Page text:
The lies behind online ratings and reviews

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Ratings and reviews lie. Simple, subtle lies, but lies all the same. And I suspect most people will never know.

This is Part2 in a series about Ratings and Reviews. To read Part1 click on: Introduction to Ratings and Reviews


“Professional” reviews

The first time I realized what a con ratings could be was when I visited Dubai. I was travelling with a group of friends and one of them booked the hotels. It was quite a surprise to hear we’d booked into a 5-star hotel for what seemed like a 3-star price. It transpired that this was not because my friend had negotiated a great deal, but because hotel stars in Dubai are dispersed as liberally as banking bonuses. Dubai is the land of the 7-star hotel and I’m afraid that has nothing to do with the Burj Al Arab being better than the 5-star Carlyle in New York or Cipriani in Venice.

Thankfully, one of the great things about online consumer-generated Ratings and Reviews is their potential to overwhelm organisational bias assuming a large number of “real people” comment. However even apparently unbiased people give biased reviews. Alongside a trick of averages, these biases help cloud the validity of ratings and reviews. 

So how do online ratings and reviews lie?

There are four key ways in which ratings and reviews lie. There may be more but these are the ones that jump out at me.

1. There is no “zero” score.
Ask most people “When is a product good or bad?” and they’ll say above 2.5 is good and below 2.5 is bad. The assumption is that 2.5 is the mean average score that can be awarded. However that’s simply not the case. The vast majority of five-point scales force you to allocate 1,2,3,4,or 5 stars. If you thought a product or service was rubbish, you cannot give it zero; that does not count as a rating. As a result the mean score that can be awarded is 3 not 2.5. This is great for retailers who have ratings and reviews on their site as most items will appear to be better than average even when they are not.

2. Self-selection bias in ratings and reviews
There are three kinds of purchase bias that add to “the lie”. The first is self-selection bias. Ask me to rate the restaurant behind my office and I won’t. I’ve never eaten there because I don’t like the way it looks. As a result I have selected myself out of being able to review its food or service.

Thus, ratings and reviews’ second lie comes from the self-selection bias inherent in the need for people to have experienced a product or service before rating it. I know that restaurants which sell all you can eat buffets for £3.50 serve poor quality meat, so I’m not going to buy and I’m not going to review. The people who do review are those who for a given product or service had a reasonable expectation that it would fulfill their needs when making the purchase. Hence the group of potential reviewers is biased from the outset.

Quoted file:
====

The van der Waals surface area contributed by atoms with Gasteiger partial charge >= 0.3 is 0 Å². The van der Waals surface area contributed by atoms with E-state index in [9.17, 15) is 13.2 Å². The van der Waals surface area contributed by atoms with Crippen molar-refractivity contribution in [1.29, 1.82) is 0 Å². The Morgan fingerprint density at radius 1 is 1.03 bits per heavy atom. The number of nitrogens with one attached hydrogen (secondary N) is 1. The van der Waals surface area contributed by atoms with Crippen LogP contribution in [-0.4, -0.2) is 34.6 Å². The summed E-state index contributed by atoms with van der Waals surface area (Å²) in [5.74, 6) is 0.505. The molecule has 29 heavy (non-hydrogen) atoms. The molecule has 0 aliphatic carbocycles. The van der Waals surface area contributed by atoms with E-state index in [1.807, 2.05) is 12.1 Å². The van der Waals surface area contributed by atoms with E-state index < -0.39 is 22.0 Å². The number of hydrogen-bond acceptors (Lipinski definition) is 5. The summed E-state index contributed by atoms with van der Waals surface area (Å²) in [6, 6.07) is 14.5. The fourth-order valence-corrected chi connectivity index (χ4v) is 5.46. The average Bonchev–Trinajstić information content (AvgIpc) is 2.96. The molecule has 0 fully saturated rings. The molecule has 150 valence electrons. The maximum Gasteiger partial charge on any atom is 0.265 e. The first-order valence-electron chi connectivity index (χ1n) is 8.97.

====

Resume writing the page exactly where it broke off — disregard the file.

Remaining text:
3. Choice-supportive bias
The second type of purchase bias comes post-purchase. Choice-supportive bias describes our tendency to recall positive feelings or memories to the choice we made. We tend to remember the positive things about the options we chose more than we remember the positive attributes of the alternatives we did not select.

4. Post-purchase rationalization
The third and final purchase bias is post-purchase rationalisation. This bias comes from our tendency to retrospectively justify our decisions as rational ones. We humans prefer to feel that we made good selections not poor ones. So if you ask me whether or not I liked a product that I just spent my hard earned money on, you’re going to get a positive review more frequently than you get a negative one – we like to feel our past choices have been rational and well made.

It is the sum of these biases that results in an average five-star review of 4.3. That’s a long distance from 2.5.

Despite the lies, Ratings and Reviews are great

I’ve had a bit of a go at Ratings and Reviews, but that does not stop me from liking them. They are excellent tools for online retailers and they do a great service to customers. Just like a review on the back-cover of a book or a politician’s statistics, we should always treat claims with care. And so long as that’s done everyone still stands to benefit. For one thing, if ratings and reviews are considered on a relative basis (as is often the case) then the absolute number does not matter in the least.

And let’s be honest, right now, anything that encourages people to buy more is a good thing for the economy and for all of us.

What do you think?

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